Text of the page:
C++20 introduced the standard algorithms to compute the midpoint between two values and linear interpolation for a given coefficient.
std::midpoint(a, b) computes the midpoint, or average, or arithmetic mean of two values
(a+b)/2. The result is half-way from
b, and if
b are pointers it points to
the middle of a contiguous memory segment between the two. A naive midpoint computation might suffer from a possible overflow or be inefficient.
That’s why in most cases
std::midpoint is preferable.
std::lerp(a, b, t) returns linear interpolation between values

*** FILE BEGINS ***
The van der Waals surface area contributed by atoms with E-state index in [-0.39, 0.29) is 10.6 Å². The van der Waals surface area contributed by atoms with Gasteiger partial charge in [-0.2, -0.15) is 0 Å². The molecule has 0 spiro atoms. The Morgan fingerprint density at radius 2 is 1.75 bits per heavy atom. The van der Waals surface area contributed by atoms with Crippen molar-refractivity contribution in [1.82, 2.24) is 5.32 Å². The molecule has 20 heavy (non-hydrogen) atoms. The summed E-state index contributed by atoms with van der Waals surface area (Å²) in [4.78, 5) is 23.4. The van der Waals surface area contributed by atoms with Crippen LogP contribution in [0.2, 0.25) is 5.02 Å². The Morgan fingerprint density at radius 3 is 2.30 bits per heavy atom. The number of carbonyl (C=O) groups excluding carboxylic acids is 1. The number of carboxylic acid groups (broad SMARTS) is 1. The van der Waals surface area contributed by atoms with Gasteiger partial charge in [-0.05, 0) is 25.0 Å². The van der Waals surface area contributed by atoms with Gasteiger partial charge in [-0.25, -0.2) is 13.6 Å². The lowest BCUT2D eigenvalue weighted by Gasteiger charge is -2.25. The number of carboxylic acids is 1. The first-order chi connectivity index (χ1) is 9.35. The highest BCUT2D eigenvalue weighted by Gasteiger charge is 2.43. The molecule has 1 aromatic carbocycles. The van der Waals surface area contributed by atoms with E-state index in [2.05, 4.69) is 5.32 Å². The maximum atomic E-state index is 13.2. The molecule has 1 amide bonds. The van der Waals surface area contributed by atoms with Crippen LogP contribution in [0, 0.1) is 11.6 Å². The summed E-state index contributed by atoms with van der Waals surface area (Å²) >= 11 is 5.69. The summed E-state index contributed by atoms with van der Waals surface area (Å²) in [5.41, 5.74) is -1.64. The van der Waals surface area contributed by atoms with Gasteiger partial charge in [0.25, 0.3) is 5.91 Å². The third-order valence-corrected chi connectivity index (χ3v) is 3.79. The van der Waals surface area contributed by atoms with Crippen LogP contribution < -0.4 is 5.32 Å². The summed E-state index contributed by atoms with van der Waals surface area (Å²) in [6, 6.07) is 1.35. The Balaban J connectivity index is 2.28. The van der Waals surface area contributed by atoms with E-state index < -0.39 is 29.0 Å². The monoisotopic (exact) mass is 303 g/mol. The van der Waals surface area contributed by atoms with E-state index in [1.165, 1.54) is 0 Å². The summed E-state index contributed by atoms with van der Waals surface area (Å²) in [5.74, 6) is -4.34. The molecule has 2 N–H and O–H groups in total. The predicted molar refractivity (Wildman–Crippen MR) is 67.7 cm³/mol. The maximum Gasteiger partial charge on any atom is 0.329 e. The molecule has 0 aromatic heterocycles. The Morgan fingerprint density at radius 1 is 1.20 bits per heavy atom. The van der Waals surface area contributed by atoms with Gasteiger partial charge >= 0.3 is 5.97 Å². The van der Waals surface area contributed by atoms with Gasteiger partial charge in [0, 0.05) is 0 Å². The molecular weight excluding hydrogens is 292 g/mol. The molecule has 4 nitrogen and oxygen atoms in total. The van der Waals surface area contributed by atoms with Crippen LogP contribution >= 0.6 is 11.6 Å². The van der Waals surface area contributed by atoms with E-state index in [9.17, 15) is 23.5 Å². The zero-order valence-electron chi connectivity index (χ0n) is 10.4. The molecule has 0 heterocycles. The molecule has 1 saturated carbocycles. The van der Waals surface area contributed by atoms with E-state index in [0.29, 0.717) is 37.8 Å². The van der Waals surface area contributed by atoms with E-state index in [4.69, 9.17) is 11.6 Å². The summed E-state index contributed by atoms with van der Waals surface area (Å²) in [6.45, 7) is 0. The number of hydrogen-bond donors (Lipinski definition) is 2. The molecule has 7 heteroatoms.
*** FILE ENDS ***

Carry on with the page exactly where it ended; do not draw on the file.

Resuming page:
b with a coefficient
t is between 0 and 1.
This rule reports computations that should be replaced with
Noncompliant Code Example
auto avg1 = (a + b)/2; // Noncompliant, might overflow
auto avg2 = a + (b - a)/2; // Noncompliant
auto third = a + (b - a)*0.3f; // Noncompliant
auto avg1 = std::midpoint(a, b);
auto avg2 = std::midpoint(a, b);
auto third = std::lerp(a, b, 0.3f);